Show Less
Restricted access

Reconstructing Wonder

Chemistry Informing a Natural Theology


Timothy Weatherstone

The book uses scientific discipline of chemistry to inform a Natural Theology. While Natural Theology typically employs scientific analysis from Cosmology, Physics, Mathematics and at times Biology the author extends the subject. He refers to the perception of beauty to provide a conceptual framework linking aspects of Epistemology, Theology and Chemistry. The volume presents a working definition of Natural Theology and a new definition of Beauty that bridges the conceptual gaps between the humanities and the hard sciences.

Show Summary Details
Restricted access

Chapter 1: Religious Epistemology


← 12 | 13 →

Chapter 1:  Religious Epistemology

1.1  Introduction

In this chapter my purpose is to answer such questions as: if I assert that I am justified in my belief in the Christian God and seek to assist others to also acquire this justified belief, how do I justify such a position of ‘faith toward God’ (Hebrews 6.1): what particular strategy or structure do I propose? By what means, using what methodologies do I justify my Christian belief; in short, how can I be assured that I know what I say I know? I start by providing an overview of contemporary approaches to religious epistemology. In so doing I hope to arrive at a considered personal position.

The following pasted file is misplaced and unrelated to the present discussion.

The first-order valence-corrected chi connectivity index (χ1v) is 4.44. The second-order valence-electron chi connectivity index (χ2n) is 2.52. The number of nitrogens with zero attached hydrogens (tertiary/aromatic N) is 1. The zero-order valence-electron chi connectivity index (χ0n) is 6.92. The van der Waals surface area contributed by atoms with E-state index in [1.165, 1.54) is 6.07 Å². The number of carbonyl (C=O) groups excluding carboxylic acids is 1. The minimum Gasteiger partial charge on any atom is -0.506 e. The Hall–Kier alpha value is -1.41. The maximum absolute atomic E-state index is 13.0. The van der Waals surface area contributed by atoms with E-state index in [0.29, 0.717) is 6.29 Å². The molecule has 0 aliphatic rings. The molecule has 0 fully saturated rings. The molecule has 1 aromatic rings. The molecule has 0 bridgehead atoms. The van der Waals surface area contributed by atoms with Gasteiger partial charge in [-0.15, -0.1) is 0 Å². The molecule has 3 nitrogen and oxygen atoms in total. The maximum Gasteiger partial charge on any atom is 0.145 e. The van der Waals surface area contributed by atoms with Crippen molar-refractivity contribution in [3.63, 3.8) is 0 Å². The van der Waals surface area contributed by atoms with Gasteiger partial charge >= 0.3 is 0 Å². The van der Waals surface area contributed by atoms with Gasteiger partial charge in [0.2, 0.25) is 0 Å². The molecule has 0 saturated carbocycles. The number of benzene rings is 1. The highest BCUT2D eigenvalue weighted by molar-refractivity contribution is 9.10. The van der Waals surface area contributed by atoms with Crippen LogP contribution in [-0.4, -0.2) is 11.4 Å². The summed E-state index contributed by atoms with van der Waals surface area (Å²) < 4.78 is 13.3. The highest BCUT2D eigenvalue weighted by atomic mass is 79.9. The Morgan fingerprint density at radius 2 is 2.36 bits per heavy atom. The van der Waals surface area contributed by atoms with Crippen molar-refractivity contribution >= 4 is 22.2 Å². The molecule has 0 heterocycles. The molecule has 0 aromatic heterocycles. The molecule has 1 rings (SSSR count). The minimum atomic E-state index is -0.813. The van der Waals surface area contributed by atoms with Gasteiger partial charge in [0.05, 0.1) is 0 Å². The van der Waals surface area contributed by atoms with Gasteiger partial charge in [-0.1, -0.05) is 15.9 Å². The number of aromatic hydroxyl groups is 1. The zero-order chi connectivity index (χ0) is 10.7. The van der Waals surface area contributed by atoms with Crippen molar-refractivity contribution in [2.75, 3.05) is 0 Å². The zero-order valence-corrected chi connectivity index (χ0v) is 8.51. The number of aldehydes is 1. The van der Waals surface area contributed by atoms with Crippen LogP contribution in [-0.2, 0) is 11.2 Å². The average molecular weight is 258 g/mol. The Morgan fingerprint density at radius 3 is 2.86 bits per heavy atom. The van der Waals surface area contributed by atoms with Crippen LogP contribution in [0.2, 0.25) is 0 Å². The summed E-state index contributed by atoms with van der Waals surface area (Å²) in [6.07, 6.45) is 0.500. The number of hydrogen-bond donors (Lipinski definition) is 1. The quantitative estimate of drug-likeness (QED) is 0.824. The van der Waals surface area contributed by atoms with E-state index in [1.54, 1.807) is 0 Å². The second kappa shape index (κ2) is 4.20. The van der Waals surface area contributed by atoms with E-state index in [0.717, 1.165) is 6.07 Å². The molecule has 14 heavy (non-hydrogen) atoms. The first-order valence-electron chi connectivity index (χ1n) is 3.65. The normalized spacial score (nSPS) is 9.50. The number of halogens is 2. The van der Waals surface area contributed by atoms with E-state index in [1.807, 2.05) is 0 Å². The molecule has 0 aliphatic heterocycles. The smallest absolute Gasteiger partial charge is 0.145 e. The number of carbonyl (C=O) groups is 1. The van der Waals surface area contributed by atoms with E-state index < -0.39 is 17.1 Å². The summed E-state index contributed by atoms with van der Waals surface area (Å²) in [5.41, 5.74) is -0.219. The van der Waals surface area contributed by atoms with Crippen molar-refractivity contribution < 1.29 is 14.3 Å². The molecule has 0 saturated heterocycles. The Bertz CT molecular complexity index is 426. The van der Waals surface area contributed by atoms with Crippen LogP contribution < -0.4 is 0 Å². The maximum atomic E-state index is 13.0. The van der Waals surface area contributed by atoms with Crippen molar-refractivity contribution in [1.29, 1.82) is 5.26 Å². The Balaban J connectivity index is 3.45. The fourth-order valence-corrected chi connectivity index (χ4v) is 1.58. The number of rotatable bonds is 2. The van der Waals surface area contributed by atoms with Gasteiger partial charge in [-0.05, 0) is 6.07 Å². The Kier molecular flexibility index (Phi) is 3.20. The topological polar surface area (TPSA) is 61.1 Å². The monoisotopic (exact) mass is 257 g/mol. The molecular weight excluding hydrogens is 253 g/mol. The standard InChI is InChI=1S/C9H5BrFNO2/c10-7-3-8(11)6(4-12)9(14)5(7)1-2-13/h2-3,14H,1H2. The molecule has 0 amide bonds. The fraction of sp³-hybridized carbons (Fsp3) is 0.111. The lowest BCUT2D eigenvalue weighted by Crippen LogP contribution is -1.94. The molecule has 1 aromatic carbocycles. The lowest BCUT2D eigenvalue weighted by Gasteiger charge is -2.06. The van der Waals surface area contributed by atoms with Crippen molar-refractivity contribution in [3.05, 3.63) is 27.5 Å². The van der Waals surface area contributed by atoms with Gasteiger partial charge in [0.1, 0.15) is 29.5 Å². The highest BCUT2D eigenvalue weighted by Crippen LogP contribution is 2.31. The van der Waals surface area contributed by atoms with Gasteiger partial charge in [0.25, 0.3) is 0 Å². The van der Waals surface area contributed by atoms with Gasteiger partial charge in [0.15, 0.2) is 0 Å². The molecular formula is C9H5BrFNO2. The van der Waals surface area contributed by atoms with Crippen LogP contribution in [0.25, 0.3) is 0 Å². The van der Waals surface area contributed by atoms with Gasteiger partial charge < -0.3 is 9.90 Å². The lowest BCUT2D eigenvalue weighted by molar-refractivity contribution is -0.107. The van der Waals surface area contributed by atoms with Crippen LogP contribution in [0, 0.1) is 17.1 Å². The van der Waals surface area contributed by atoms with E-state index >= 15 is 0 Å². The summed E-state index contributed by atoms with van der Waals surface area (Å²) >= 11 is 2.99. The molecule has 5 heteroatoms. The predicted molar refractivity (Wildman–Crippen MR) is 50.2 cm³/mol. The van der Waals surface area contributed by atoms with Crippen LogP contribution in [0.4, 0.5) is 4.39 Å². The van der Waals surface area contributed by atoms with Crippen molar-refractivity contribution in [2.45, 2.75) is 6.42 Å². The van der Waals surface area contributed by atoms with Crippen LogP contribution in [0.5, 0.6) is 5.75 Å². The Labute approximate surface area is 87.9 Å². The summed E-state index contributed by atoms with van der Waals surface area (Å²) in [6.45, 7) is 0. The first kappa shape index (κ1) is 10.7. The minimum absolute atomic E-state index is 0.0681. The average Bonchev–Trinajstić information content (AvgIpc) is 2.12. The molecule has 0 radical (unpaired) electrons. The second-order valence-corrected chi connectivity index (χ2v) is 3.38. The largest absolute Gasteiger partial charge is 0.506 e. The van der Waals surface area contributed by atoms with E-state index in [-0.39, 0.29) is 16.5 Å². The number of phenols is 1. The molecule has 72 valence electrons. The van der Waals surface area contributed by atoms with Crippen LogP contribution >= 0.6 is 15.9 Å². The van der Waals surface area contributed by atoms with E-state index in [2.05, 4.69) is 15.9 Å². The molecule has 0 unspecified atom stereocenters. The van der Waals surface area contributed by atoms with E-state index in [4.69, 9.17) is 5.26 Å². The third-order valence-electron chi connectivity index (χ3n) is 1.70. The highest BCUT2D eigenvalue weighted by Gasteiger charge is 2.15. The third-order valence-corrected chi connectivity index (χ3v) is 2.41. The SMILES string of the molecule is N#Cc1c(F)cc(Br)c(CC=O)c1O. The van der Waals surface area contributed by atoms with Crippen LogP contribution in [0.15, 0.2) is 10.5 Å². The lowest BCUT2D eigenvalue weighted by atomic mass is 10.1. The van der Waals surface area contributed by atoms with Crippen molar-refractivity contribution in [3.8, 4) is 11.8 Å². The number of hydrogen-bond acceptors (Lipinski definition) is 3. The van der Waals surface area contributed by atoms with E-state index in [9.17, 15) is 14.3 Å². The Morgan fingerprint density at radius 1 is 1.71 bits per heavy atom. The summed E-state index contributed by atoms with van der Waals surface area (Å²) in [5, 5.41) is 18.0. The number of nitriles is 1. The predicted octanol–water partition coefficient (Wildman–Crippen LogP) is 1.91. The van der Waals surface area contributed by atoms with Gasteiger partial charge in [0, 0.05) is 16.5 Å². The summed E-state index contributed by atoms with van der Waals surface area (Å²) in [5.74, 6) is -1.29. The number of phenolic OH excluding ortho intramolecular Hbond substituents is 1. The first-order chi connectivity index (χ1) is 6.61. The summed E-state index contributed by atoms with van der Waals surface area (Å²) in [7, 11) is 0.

More generically Matthias Steup says of epistemology that:

The debate over the structure of knowledge and justification is primarily one among those who hold that knowledge requires justification. From this point of view, the structure of knowledge derives from the structure of justification. (Steup,2013, p. 14)

In qualifying the justification of belief as needing to be ‘rational’ and implying also that it needs to be adequately structured, these authors are joined by Martin Smith who implies that the rationality of belief has also to do with the status of both the justification and the knowledge (Smith, 2014, p. 135); thus we need to be clear about what ‘evidence’ – the status of the justification -, and the assertion – the nature of the...

You are not authenticated to view the full text of this chapter or article.

This site requires a subscription or purchase to access the full text of books or journals.

Do you have any questions? Contact us.

Or login to access all content.